Romney Is Unwise to Believe in Wisdom of Markets ... Judging from the preponderance of his utterances, presidential candidate Mitt Romney has a classic Republican approach to financial regulation: Get government out of the way, because markets are inherently wise. If only it were right. – Bloomberg
Dominant Social Theme: Free markets do not exist.
Free-Market Analysis: Almost everything that appears on Bloomberg supports the idea of market failure. The animating perspective of Western mainstream media is that markets need "supervision." But rarely do we find this meme so bluntly presented as in this article excerpted above. It is written by Mark Buchanan and his bio is also included as follows:
"Mark Buchanan, a theoretical physicist, is the author of 'The Social Atom: Why the Rich Get Richer, Cheaters Get Caught and Your Neighbor Usually Looks Like You' and two other science books. A former editor of Nature and now a columnist for Nature Physics, Buchanan writes about efforts to use physics concepts to understand dynamics of biology and the social sciences, and is at work on a new book about the physics of finance."
Exactly what in all this qualifies Buchanan to provide an analysis of economics and politics is hard to figure. Obviously, he is an intelligent person and as an individual who covers complex topics, he can be presented as someone who sees clearly the ins and outs of the West's socio-political system.
Here's some more from the article:
It's hardly surprising to see Romney repeating the wisdom-of-markets mantra. His chief economic adviser is R. Glenn Hubbard, dean of the Columbia University Graduate School of Business. Eight years ago, Hubbard co-wrote a paper – paid for by Goldman Sachs (GS) – proclaiming the arrival of a veritable heaven on Earth through market expansion and deregulation ...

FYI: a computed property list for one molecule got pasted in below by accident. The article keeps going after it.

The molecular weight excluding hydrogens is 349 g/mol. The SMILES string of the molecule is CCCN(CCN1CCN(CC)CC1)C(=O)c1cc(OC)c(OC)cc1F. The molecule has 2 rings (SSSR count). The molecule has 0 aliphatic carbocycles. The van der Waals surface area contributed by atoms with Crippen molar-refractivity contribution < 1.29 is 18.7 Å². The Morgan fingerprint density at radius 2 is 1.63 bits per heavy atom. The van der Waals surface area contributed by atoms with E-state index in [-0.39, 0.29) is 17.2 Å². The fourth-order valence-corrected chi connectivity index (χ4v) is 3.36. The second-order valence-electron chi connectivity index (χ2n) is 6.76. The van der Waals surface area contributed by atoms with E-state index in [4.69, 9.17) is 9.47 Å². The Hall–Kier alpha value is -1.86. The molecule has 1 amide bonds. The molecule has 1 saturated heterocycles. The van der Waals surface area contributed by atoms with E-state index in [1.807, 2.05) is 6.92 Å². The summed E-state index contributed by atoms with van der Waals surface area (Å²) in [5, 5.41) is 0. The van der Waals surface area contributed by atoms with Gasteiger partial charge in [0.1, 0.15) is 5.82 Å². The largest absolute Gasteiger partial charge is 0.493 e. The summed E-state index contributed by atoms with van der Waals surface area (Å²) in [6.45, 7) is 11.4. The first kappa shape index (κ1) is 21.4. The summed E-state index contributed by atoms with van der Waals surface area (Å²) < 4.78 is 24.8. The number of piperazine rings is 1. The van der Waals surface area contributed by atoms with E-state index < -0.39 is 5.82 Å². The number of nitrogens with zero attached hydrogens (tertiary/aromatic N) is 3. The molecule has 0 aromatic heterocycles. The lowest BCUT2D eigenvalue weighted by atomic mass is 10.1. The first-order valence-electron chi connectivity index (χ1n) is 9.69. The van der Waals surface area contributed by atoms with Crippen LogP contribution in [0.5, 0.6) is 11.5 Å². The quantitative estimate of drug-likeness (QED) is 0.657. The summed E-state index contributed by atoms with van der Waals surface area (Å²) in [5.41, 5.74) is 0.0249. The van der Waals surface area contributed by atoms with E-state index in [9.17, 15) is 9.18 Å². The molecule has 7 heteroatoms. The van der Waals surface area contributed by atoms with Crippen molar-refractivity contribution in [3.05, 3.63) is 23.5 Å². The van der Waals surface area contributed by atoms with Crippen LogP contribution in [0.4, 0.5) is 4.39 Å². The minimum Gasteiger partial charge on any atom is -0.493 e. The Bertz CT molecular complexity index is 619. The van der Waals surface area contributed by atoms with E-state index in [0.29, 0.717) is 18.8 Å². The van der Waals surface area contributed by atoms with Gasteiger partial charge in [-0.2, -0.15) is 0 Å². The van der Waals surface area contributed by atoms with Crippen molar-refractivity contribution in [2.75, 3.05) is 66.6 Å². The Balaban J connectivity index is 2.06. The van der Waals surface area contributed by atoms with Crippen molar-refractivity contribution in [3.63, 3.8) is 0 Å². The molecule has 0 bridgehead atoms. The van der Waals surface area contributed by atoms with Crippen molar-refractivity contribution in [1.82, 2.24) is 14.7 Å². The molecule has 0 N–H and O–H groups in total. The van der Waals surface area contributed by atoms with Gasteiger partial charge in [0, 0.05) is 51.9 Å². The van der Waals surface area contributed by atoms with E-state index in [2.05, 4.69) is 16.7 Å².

Given the central role such thinking played in the financial crisis, it's a wonder that Romney can support it and poll at more than 15 percent. Where did such fantasy-based policies come from, and why are they so alluring? ...
Now let's think again about whether markets know best about anything. It's hard to imagine a more socially influenced environment than modern finance, with rumors flying through the business press and corporate boardrooms, fund managers herding like cattle to fashionable investments, financial analysts mostly making the same predictions as other financial analysts. We have a host of reasons to expect very little wisdom in the verdict of the crowd as expressed in the market.
Whoever wins the presidential election, the market will react. If we have to give it a personal spirit, it will "render its verdict." It won't be inherently wise or anything else. Up, down, left, right or inside out, the result won't tell us much about the wisdom of current policies. It's just the market, not a miraculous machine for good governance.
Wow. The argument made here is that because people are irrational, markets are, too. But this is a truly crazy argument. PEOPLE do not determine the efficacy of markets – competition does.
Over time, people's crazy, biased choices are winnowed by markets themselves. This is why markets "work." They are NOT dependent on individual biases but on what is profitable. Profit is all that is left in the long run.
If something is unprofitable it will not last long – or at least, not long within the scheme of things. It can be subsidized but eventually subsidies wither away. This is, in fact, why countries fail in the long term. As wealth confiscation continues, countries themselves become dysfunctional. The same will happen with world government if it ever arrives. Over time it will fail.
Now, one could question within this context whether an intergenerational power elite can long survive. But as long as government in one form or another survives, so will elites.
Elites profit from mercantilism, the usage of public power for private purposes. This is why the bought-and-paid-for mainstream media constantly advances the government-is-necessary meme.
What is certainly true in this era of what we call the Internet Reformation is that the powers-that-be are worried about a diminishment of government credibility.
Conclusion: The dominant social theme that they rely upon above all others – central banking – is losing its hold. The result will almost inevitability be a loss of Money Power. You see ... the elites themselves are not immune to the power of the markets ...